this is a question that somewhat straddles the boundaries of computer science (data structures and ). I'm mostly fine with data structures, until encountering big oh notation.. at which point my head exploded.

I think I understand by name some aspects of the mathematical definition found in http://courses.csail.mit.edu/6.042/spring12/mcs.pdf (page 473), namely asymptotics. I only understand from this definition after being hazy about asymptotics (and not fully having an understanding of logarithms, that something gets significantly large that beyond a point of equilibrium the value becomes increasingly infinitesimal as it moves to infinity.

what do the component parts of f = O(g) or lim sup f(x)/f(g) < infinity really mean? I know there are other definitions/explanations but they go very deep into the math. I need a simple, but comprehensive explanation so that I can start to understand the material.


The simplest way to think about the big O notations is such: Let $f,g $ be two functions, if $ f(x)=O(g(x)) $, then $ g $ grows atleast as fast $f$.

An equivalent defintion (and a bit more intutive) of $limsup (f(x)/g(x))<inf$ is: $ f(x)=O(g(x)) $ if there are constants $x_0,c$ such that for every $x>x_0$ it follows $c*g(x)>f(x)$. Meaning, from some point $g$ "beats" $f$.

The following image can give you a preety good clue how two such functions might look like.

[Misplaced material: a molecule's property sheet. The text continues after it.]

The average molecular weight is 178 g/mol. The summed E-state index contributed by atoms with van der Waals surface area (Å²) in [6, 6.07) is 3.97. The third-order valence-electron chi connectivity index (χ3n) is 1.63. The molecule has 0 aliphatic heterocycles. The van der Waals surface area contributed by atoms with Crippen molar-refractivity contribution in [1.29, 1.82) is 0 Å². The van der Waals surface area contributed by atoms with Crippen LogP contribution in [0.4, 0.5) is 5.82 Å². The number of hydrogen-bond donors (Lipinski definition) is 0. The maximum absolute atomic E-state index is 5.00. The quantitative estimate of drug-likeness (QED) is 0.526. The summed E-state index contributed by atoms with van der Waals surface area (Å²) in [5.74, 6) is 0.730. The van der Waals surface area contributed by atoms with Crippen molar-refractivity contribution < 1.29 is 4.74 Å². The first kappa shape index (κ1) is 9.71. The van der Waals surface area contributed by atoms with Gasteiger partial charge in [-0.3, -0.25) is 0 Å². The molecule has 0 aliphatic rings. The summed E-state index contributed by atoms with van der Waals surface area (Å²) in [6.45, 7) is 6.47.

big O function

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  • $\begingroup$ For those wondering, the image was created by Federico Reghe and is shown on the wikipedia page for Big-O notation. $\endgroup$ – Antonio Vargas Mar 1 '13 at 16:10
  • $\begingroup$ so basically, there is some function on x for which it gets so large that the increase in performance will ultimately become 0 and even negative. $\endgroup$ – peter_gent Mar 3 '13 at 17:07
  • $\begingroup$ A further question. What's the importance of the area beyond X(0) ? Does it mean complexity will rise beyond an acceptable rate ? $\endgroup$ – peter_gent May 14 '13 at 21:27
  • $\begingroup$ @peter_gent The point $X_0$ has no significance as it depends on the constant $c$ which we are allowed to replace with a bigger one $\endgroup$ – Hagen von Eitzen Jul 29 '15 at 16:14

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